# Why $\left.\frac{d }{d \varepsilon}I(\bar u+\varepsilon\varphi)\right|_{\varepsilon=0}=0$?

Let $\Omega \subset \mathbb R^n$ a bounded open set with Lipschitz boundary. Let $\bar u\in u_0+W_0^{1,2}(\Omega )$ s.t. $$I(\bar u)=\inf\left\{\frac{1}{2}\int_\Omega |\nabla u|^2\ :\ u\in u_0+W_0^{1,2}(\Omega )\right\}.$$ I recall that $u\in u_0+W_{0}^{1,2}(\Omega )$ if $u|_{\partial \Omega }=u_0$. I want to show that $$\int_\Omega \left<\nabla \bar u,\nabla \varphi\right>=0,$$ for all $\varphi\in W_0^{1,2}(\Omega )$. I don't understand the proof :

Let $\varepsilon\in \mathbb R$ and $\varphi\in W_0^{1,2}(\Omega )$. In particular, $\bar u+\varphi \varphi\in u_0+W_0^{1,2}(\Omega )$ and thus $$I(\bar u)\leq I(\bar u+\varepsilon\varphi)=\frac{1}{2}\int_\Omega |\nabla u+\varepsilon\nabla \varphi|^2=I(\bar u)+\varepsilon\int_\Omega \left<\nabla \bar u,\nabla \varphi\right>+\varepsilon^2I(\varphi),$$ and thus $$0=\lim_{\varepsilon\to 0}\frac{I(\bar u+\varphi\varepsilon)-I(\bar u)}{\varepsilon}=\int_\Omega \left<\nabla \bar u,\nabla \varphi\right>.$$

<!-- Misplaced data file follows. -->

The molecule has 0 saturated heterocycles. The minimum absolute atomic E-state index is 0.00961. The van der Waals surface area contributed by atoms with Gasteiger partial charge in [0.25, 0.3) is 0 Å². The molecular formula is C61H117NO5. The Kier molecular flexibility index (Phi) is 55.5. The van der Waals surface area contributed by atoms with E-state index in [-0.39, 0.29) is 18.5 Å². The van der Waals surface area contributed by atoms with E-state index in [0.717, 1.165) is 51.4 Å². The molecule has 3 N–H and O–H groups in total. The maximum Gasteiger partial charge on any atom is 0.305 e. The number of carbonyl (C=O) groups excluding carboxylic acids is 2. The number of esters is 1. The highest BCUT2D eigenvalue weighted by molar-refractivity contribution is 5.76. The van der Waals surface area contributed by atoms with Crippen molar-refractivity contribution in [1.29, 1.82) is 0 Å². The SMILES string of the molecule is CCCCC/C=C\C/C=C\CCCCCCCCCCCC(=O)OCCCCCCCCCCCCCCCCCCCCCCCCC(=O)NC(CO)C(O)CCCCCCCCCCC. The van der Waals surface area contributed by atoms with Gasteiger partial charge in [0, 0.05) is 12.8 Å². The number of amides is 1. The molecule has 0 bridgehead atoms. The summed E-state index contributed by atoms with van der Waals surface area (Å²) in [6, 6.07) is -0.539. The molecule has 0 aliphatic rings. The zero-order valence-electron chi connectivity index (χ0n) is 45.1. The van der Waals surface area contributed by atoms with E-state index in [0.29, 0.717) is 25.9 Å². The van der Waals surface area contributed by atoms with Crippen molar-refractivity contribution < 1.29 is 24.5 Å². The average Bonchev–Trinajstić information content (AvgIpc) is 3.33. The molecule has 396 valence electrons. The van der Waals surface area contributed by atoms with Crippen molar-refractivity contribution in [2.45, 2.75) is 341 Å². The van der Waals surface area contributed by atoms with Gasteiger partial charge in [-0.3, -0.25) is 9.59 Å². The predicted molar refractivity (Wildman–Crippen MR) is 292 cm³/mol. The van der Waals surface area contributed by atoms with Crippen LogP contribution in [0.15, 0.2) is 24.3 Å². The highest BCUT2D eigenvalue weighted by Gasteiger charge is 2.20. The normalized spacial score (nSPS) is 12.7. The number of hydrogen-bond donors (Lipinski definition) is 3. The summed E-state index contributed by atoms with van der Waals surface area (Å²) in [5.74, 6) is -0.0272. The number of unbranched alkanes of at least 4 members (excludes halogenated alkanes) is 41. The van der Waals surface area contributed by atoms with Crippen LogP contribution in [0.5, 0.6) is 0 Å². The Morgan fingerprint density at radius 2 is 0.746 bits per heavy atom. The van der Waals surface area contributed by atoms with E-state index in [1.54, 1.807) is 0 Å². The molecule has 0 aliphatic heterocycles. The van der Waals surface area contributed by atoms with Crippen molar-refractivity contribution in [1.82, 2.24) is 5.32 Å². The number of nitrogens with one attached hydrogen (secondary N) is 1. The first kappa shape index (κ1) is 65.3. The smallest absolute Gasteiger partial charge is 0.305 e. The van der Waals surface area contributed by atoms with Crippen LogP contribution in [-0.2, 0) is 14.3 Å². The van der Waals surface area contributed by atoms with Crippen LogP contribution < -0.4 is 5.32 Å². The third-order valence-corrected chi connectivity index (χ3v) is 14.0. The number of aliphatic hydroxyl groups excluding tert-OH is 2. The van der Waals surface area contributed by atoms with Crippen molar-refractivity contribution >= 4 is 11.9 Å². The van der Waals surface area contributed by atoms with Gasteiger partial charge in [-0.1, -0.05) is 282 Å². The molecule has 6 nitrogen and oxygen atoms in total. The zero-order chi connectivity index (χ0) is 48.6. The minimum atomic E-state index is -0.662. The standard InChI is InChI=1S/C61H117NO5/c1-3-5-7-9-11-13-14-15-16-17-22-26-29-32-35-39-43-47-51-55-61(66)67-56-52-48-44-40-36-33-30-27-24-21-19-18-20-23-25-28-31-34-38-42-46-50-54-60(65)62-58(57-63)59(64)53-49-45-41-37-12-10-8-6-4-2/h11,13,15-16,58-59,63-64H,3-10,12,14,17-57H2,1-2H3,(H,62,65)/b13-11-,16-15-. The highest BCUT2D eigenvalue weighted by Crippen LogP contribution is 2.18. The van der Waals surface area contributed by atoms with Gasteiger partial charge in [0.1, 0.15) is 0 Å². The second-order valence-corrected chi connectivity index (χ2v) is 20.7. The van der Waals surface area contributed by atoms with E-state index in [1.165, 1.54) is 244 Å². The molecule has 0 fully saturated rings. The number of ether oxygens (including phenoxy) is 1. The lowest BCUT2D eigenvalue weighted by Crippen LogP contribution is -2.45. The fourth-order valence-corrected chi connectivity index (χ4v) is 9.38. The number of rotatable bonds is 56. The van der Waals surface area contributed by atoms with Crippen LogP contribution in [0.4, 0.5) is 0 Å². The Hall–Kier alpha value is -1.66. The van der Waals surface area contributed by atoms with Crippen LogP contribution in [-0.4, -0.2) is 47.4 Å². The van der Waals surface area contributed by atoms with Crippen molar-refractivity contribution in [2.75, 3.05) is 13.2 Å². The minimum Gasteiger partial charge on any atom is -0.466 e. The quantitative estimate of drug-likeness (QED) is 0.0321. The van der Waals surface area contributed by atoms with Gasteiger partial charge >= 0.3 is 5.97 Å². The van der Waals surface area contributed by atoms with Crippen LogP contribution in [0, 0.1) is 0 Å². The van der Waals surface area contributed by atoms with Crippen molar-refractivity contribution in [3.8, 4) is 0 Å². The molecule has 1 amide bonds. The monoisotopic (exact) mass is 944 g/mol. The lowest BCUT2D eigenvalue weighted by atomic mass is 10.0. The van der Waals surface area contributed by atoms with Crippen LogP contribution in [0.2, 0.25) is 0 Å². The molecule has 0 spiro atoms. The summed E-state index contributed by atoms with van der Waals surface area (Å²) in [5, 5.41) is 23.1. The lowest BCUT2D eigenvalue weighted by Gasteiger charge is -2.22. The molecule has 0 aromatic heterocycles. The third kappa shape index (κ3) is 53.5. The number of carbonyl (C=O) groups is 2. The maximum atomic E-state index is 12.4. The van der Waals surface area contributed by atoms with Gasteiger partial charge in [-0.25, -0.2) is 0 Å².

Question : I understand why $\lim_{\varepsilon\to 0}\frac{I(\bar u+\varphi\varepsilon)-I(\bar u)}{\varepsilon}=\int_\Omega \left<\nabla \bar u,\nabla \varphi\right>$ but not why is it $0$.

If $\bar u$ is a minimizer of $I$, then $\bar u$ is a stationary point of $I$.
The limit is just the directional derivative of $I$ at $\bar u$ in direction $\phi$. This is $=0$ since $I$ attains its minimum there.